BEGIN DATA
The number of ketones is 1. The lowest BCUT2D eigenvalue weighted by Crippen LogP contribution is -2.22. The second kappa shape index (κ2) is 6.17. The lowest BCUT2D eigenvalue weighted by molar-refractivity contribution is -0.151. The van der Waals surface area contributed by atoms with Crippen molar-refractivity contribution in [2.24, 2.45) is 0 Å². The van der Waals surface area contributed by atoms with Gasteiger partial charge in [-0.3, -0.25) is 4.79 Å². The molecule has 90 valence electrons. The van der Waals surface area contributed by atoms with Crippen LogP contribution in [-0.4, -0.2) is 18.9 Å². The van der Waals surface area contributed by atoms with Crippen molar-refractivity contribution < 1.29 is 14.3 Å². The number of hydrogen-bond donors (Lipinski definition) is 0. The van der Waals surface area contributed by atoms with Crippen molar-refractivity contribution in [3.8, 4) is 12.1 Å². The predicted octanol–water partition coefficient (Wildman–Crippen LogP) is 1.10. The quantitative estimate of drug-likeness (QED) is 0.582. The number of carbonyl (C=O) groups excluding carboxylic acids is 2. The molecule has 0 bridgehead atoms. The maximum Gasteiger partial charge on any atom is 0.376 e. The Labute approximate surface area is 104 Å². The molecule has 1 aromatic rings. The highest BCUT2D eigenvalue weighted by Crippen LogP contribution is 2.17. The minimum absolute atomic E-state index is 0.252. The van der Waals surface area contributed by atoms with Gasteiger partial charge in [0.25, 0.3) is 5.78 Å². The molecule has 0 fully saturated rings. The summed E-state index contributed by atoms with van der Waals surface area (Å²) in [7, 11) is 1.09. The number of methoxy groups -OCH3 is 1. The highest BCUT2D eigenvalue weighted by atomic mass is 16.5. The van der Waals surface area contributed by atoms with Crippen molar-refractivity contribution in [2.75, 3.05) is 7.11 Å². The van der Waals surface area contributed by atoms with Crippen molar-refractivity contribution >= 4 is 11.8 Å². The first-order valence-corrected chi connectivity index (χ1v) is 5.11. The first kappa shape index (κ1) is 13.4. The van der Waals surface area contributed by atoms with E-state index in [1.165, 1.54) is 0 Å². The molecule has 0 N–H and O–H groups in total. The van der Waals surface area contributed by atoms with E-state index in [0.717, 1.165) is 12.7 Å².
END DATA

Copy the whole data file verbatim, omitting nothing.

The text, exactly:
The number of ketones is 1. The lowest BCUT2D eigenvalue weighted by Crippen LogP contribution is -2.22. The second kappa shape index (κ2) is 6.17. The lowest BCUT2D eigenvalue weighted by molar-refractivity contribution is -0.151. The van der Waals surface area contributed by atoms with Crippen molar-refractivity contribution in [2.24, 2.45) is 0 Å². The van der Waals surface area contributed by atoms with Gasteiger partial charge in [-0.3, -0.25) is 4.79 Å². The molecule has 90 valence electrons. The van der Waals surface area contributed by atoms with Crippen LogP contribution in [-0.4, -0.2) is 18.9 Å². The van der Waals surface area contributed by atoms with Crippen molar-refractivity contribution < 1.29 is 14.3 Å². The number of hydrogen-bond donors (Lipinski definition) is 0. The van der Waals surface area contributed by atoms with Crippen molar-refractivity contribution in [3.8, 4) is 12.1 Å². The predicted octanol–water partition coefficient (Wildman–Crippen LogP) is 1.10. The quantitative estimate of drug-likeness (QED) is 0.582. The number of carbonyl (C=O) groups excluding carboxylic acids is 2. The molecule has 0 bridgehead atoms. The maximum Gasteiger partial charge on any atom is 0.376 e. The Labute approximate surface area is 104 Å². The molecule has 1 aromatic rings. The highest BCUT2D eigenvalue weighted by Crippen LogP contribution is 2.17. The minimum absolute atomic E-state index is 0.252. The van der Waals surface area contributed by atoms with Gasteiger partial charge in [0.25, 0.3) is 5.78 Å². The molecule has 0 fully saturated rings. The summed E-state index contributed by atoms with van der Waals surface area (Å²) in [7, 11) is 1.09. The number of methoxy groups -OCH3 is 1. The highest BCUT2D eigenvalue weighted by atomic mass is 16.5. The van der Waals surface area contributed by atoms with Crippen molar-refractivity contribution in [2.75, 3.05) is 7.11 Å². The van der Waals surface area contributed by atoms with Crippen molar-refractivity contribution >= 4 is 11.8 Å². The first-order valence-corrected chi connectivity index (χ1v) is 5.11. The first kappa shape index (κ1) is 13.4. The van der Waals surface area contributed by atoms with E-state index in [1.165, 1.54) is 0 Å². The molecule has 0 N–H and O–H groups in total. The van der Waals surface area contributed by atoms with E-state index in [0.717, 1.165) is 12.7 Å².